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PDF for 3D CAD

There are certain things that people need to do that they really don’t want to have to do.

There are certain things that people need to do that they really don’t want to have to do. Think, for example, of the last time you had a physical. Enough said.

Perhaps moving into that category is “sharing CAD files.” Or “buying a viewer that will allow us to read a CAD file.” Or “dealing with a customer who has switched over to a new CAD system.” You get the picture. Dealing with CAD files can be unwieldy. And unpleasant, especially when the whole purpose is to communicate and collaborate, not something more exotic and demanding.

So enter Adobe Acrobat 3D Version 8 (www.adobe.com). Yes, the PDF people. This new software allows files from CAD applications including CATIA V5 R17, UGS NX 4, Pro/E Wildfire 3, I-DEAS 12, and SolidWorks 2007 to be compressed and converted into a PDF file. Compressed to the extent that it can be 100 times smaller than the native CAD file. Consequently, this smaller file can be viewed by people with the free Adobe Reader. What is viewed is a 3D design that can be not only seen, but manipulated, analyzed, marked up, and commented on. The Adobe software allows you to provide annotated cross-sectional views, to hide or show parts, and to highlight particular areas.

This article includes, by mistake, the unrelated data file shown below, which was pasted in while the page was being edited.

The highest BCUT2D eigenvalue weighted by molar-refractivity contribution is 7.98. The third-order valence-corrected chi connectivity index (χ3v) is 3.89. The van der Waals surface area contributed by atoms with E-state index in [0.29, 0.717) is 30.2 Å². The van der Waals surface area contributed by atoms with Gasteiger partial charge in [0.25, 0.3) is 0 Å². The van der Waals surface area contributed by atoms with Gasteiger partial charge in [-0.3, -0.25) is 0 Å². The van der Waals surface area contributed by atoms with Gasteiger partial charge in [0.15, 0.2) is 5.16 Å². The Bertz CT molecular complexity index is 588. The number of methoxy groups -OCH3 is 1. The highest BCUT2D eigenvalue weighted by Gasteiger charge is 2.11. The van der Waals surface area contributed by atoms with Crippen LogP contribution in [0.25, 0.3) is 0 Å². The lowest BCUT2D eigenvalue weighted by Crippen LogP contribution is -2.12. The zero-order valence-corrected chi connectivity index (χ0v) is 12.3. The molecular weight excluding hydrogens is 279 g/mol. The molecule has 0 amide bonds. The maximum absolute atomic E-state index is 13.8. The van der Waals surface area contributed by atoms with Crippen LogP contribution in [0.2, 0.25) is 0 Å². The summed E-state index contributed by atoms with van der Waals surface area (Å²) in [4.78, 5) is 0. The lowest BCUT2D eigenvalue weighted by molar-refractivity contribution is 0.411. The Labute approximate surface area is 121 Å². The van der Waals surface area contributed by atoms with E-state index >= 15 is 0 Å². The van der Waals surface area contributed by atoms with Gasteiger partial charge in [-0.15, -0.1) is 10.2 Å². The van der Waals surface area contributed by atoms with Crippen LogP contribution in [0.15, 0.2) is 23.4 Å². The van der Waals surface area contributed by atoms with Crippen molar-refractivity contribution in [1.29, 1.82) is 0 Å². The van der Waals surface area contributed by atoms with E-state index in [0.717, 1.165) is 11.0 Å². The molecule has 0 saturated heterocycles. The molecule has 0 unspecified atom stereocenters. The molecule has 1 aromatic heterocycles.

In addition to which it allows the conversion of any CAD format into a neutral format, including STEP and IGES.

Because CAD files are, after all, rather critical intellectual property, Acrobat 3D Version 8 provides protection in that there are settings that don’t allow the changing of the native CAD file. In addition to which, “permissions” can be set so that just who can print, save, or modify a document can be established.

While design and engineering have become more digital, when it comes to collaboration and communications, things haven’t necessarily gotten any easier—or pleasant. Evidently Adobe is working to change that.—GSV